posted on Jan, 7 2008 @ 01:03 PM
Well, after doing some research into it, like Anxietydisorder said, I'll need to get a pressure canner, and it looks like I need to pressurize it at
10.5 lbs for 100min in order to ensure all the germs are dead. On the bright side, it appears that I can use jars, so long as they are the proper
sort, and jars offer a more attractive package. My chili takes about 8 hours to prepare, cook, and simmer.
However, like Whaaa mentioned, there's those pesky FDA, state, county, city, etc. regulations, licenses, etc, that I'll have to pass muster on in
order to sell it in stores...I think.
My plan is to sell it at the local Farmer's Markets, and possibly the local meat markets as well. Unfortunately, I have to consider now that:
For a 16oz, I probably couldn't charge more than $3, as it includes beans, and Wolf charges about $2.08 for a 15oz can. Even though I consider Wolf
chili to be a step above dog vomit, I doubt I could convince a customer to pay much more than that. The fact I'm offering one additional ounce, and a
glass jar and a homemade recipe is pretty much the only way most will even be able to justify spending that much.
I reckon I could probably get around a dozen 16oz jars worth out of one batch of chili, so assuming I could sell all jars in every batch, that's $36
Now, for a dozen 16oz jars with lids, it's roughly $12.
For all the ingrediants, it probably averages out to around $8.
$16/batch profit... which isn't too bad until you consider:
A humble 7 quart pressure cooker will cost about $50.
Taking into effect it'd take two 110-minute loads, that's an additional 3 hours and 40 minutes, round up to 4 hours for load, unload, jarring,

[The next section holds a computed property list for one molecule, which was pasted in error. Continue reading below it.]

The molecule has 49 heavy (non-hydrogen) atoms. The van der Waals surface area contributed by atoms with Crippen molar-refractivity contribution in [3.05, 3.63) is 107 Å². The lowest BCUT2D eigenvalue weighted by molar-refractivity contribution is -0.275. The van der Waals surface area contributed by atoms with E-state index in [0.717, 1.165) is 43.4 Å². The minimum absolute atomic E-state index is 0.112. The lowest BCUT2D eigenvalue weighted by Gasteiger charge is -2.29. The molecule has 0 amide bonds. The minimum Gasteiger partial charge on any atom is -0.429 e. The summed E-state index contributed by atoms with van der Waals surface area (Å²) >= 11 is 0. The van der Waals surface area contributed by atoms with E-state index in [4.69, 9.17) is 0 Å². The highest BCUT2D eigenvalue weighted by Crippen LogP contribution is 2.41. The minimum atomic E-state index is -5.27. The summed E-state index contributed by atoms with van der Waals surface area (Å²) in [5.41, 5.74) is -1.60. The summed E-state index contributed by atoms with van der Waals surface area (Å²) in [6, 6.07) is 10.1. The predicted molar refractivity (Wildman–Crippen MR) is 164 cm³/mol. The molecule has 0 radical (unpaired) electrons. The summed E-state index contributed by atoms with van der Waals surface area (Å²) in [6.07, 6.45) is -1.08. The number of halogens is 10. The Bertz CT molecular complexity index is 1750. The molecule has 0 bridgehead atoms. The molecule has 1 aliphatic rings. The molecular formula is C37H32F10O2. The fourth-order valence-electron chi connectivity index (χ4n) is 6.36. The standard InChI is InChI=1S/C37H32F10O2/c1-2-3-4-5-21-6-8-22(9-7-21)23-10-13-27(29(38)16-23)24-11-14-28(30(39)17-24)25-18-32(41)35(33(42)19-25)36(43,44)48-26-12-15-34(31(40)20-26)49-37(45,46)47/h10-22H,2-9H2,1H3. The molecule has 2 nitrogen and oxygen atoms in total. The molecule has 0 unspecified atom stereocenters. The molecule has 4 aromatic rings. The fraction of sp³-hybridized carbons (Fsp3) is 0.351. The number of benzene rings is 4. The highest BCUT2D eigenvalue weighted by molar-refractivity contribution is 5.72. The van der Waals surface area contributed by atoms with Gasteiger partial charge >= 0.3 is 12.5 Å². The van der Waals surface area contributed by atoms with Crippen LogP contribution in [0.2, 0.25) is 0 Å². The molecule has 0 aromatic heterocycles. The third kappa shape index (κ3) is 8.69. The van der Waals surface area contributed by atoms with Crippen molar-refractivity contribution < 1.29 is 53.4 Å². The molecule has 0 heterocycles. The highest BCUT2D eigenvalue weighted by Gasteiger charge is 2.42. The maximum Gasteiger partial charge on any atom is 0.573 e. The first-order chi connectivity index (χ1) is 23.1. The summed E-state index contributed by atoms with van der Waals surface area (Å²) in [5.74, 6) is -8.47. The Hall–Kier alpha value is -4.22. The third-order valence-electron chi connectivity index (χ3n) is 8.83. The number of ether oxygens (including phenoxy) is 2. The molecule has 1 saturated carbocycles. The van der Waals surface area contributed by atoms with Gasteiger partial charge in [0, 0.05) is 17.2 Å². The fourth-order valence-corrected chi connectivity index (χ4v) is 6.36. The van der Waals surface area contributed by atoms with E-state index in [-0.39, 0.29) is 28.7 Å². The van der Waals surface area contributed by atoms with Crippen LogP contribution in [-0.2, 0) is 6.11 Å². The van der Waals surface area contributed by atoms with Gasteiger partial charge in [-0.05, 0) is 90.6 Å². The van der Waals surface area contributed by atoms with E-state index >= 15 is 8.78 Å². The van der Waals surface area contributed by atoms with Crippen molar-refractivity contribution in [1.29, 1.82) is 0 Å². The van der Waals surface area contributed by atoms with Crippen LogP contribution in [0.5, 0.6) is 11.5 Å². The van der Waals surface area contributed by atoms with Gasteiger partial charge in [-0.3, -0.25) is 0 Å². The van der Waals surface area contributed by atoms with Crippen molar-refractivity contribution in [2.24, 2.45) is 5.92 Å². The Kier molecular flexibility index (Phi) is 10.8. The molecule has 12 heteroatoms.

etc... Unless I spend another $50 for an additional cooker, or spend $200 or so for a reliable large capacity cooker.
Best case scenario, I have made $1.60/hr, worst case I make about $1.33/hr. Let's assume I opt to spend more money at the offset, and go with a
higher profit margin per hour, and to conserve space and electricity, I go for a $200 large capacity cooker.
A business license will cost me $25 as well, and I can probably count on additional costs of around $50 for ink cartridges, labels, and gas to drive
to the various local meat markets and farmer's markets.
Without even taking food licensing fees, business taxes, food inspection services, nutritional analysis, etc, My startup cost of $275 will take 172
batches (not cans) worth of chili to just break even.
Again, not even counting those extra costs, it would take an additional 63 batches (not cans) just to make my first $100.
It's simply not a profitable enough enterprise to do on a small scale. I'll either have to sell the recipe, or wait until I'm rich enough to buy a